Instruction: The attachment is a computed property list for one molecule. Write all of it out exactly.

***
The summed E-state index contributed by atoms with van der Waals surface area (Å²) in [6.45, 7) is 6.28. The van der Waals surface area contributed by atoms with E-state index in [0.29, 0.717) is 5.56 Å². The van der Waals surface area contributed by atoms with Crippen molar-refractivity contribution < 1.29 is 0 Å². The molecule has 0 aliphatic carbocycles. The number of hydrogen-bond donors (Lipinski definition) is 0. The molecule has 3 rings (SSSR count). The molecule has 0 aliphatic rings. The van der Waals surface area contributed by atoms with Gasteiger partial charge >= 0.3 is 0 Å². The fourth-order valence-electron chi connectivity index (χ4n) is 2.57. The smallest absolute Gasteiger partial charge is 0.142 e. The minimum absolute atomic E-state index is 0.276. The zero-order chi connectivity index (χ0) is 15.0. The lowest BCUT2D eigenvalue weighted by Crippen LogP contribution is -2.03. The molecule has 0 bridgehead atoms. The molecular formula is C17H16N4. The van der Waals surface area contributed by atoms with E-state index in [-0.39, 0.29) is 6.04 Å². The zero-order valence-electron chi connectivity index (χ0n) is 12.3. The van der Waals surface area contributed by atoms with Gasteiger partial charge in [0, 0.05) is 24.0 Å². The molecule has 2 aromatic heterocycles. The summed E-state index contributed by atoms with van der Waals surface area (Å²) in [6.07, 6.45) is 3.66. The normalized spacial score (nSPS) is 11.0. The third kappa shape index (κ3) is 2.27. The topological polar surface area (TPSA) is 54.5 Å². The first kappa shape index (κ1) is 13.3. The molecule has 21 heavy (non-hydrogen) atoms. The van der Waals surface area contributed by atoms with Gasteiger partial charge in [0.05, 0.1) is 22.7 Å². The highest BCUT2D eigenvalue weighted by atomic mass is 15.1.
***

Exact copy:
The summed E-state index contributed by atoms with van der Waals surface area (Å²) in [6.45, 7) is 6.28. The van der Waals surface area contributed by atoms with E-state index in [0.29, 0.717) is 5.56 Å². The van der Waals surface area contributed by atoms with Crippen molar-refractivity contribution < 1.29 is 0 Å². The molecule has 0 aliphatic carbocycles. The number of hydrogen-bond donors (Lipinski definition) is 0. The molecule has 3 rings (SSSR count). The molecule has 0 aliphatic rings. The van der Waals surface area contributed by atoms with Gasteiger partial charge >= 0.3 is 0 Å². The fourth-order valence-electron chi connectivity index (χ4n) is 2.57. The smallest absolute Gasteiger partial charge is 0.142 e. The minimum absolute atomic E-state index is 0.276. The zero-order chi connectivity index (χ0) is 15.0. The lowest BCUT2D eigenvalue weighted by Crippen LogP contribution is -2.03. The molecule has 0 bridgehead atoms. The molecular formula is C17H16N4. The van der Waals surface area contributed by atoms with E-state index in [-0.39, 0.29) is 6.04 Å². The zero-order valence-electron chi connectivity index (χ0n) is 12.3. The van der Waals surface area contributed by atoms with Gasteiger partial charge in [0, 0.05) is 24.0 Å². The molecule has 2 aromatic heterocycles. The summed E-state index contributed by atoms with van der Waals surface area (Å²) in [6.07, 6.45) is 3.66. The normalized spacial score (nSPS) is 11.0. The third kappa shape index (κ3) is 2.27. The topological polar surface area (TPSA) is 54.5 Å². The first kappa shape index (κ1) is 13.3. The molecule has 21 heavy (non-hydrogen) atoms. The van der Waals surface area contributed by atoms with Gasteiger partial charge in [0.05, 0.1) is 22.7 Å². The highest BCUT2D eigenvalue weighted by atomic mass is 15.1.